Even after five years, I'm constantly impressed by the talent, passion, and unique abilities I see in the burlesque community on a regular basis. Longevity in burlesque takes devotion to your craft, as well as perseverance, self-acceptance, and a hell of a lot of work, so it's great to see performers refresh their acts and try out bold new choices on stage in front of an audience. Some of my favourite locals include the gorgeous smiling face of Saffron St James, the stunning gender-bender Master Cameron Eric Leon, the effervescent classic beauty of Koston Kreme, the truly unique acts of Rhapsody Blue, and Ottawa's newest vintage bombshell on the scene, Victoria Vermouth. Each of these folks has really devoted themselves to providing a fleeting glimpse of their own unique beauty on stage, and they're all constant sources of inspiration to me to work even harder to become a better performer.

How would you describe a typical evening?

A typical evening out at a burlesque show in town is a perfect experience to share with your sweetie, your best pals, or even your mom! Burlesque shows in Ottawa are as diverse as the performers in them, and have a closer feel to a variety show than any other traditional theatre outing. You'll likely get to see more than just burlesque, even though that's the shining star of the evening. You'll see circus arts, live music, comedy, aerial arts, classical dance, sideshow, artistic statements, and more, all at home on the burlesque stage. Most shows here have three sets of performances with intermissions in between, so there's plenty of time to chat with friends, peruse artists' merch, pick up some libations and prepare yourselves for all the exciting things you'll see! The MC will guide you through some important points regarding burlesque audience etiquette at the beginning of the show, and then you'll be expected to hold on to your hats for an evening you'll never forget!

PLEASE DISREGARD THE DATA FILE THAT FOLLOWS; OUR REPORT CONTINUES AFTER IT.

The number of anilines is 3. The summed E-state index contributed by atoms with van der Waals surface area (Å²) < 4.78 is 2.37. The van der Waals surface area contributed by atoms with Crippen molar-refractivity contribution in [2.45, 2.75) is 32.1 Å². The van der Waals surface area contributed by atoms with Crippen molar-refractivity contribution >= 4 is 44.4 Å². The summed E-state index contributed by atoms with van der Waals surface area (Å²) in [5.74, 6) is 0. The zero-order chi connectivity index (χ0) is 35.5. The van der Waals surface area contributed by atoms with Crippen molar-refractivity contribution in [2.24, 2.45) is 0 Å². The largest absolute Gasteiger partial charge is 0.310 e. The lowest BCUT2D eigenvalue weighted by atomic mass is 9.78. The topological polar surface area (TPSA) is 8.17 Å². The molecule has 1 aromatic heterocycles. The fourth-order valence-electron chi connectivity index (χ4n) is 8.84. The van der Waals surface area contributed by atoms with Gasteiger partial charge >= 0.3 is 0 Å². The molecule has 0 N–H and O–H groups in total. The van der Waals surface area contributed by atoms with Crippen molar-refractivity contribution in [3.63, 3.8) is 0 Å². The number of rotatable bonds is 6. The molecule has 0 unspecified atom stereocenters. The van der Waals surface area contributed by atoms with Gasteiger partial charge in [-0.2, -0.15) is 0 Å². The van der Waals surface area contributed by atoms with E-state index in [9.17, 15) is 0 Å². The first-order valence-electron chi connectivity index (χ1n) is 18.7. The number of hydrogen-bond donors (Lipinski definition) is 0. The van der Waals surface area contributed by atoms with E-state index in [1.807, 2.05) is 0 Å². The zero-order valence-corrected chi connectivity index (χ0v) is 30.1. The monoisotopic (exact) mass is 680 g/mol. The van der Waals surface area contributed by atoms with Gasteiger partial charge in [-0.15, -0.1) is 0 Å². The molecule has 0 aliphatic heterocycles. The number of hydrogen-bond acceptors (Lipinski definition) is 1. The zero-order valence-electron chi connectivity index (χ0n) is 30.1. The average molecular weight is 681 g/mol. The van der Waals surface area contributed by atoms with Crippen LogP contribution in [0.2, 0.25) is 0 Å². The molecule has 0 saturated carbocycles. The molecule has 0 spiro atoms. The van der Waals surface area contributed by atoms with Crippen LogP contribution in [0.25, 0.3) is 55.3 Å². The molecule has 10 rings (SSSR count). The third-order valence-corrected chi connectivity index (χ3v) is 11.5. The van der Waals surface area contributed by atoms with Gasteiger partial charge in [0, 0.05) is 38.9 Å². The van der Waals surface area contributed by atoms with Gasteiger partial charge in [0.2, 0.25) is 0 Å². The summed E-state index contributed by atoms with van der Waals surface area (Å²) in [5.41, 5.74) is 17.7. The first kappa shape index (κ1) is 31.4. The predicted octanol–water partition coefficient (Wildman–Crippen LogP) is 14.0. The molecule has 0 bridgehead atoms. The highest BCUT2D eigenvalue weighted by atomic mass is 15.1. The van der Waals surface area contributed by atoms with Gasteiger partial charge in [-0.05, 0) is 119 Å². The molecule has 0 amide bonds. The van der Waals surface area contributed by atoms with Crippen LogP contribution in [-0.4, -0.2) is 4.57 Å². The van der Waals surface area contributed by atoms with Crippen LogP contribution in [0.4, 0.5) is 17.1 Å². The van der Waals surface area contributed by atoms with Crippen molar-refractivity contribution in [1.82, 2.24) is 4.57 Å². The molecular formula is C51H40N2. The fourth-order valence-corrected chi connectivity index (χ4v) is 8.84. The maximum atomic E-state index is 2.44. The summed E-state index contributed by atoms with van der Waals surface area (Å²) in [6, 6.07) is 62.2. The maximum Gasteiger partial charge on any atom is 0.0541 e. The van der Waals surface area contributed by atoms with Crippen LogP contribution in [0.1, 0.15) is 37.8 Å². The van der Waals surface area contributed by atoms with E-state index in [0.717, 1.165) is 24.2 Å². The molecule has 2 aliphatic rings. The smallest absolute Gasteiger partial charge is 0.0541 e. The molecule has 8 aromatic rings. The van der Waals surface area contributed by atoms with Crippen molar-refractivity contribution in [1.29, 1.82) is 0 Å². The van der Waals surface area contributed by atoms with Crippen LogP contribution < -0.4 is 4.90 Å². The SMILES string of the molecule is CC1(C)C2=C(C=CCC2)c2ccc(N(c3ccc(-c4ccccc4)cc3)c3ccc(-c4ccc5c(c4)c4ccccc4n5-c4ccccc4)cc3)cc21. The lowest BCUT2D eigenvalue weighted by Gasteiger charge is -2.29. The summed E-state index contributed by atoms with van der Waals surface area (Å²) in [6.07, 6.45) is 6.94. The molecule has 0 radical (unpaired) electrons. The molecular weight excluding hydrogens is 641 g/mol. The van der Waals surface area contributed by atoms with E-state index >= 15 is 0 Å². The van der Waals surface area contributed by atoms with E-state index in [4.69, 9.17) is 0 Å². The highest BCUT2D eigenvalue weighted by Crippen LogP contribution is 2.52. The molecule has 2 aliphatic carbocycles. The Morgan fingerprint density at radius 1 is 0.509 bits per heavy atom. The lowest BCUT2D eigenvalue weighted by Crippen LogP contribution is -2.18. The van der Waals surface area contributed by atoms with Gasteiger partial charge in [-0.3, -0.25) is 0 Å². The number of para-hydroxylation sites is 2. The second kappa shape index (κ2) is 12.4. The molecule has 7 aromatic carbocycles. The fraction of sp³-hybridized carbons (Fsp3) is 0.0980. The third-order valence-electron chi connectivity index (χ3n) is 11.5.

An event poster for one of Killsey's December shows.

What do you feel may hinder people for wanting to participate or attend a burlesque show?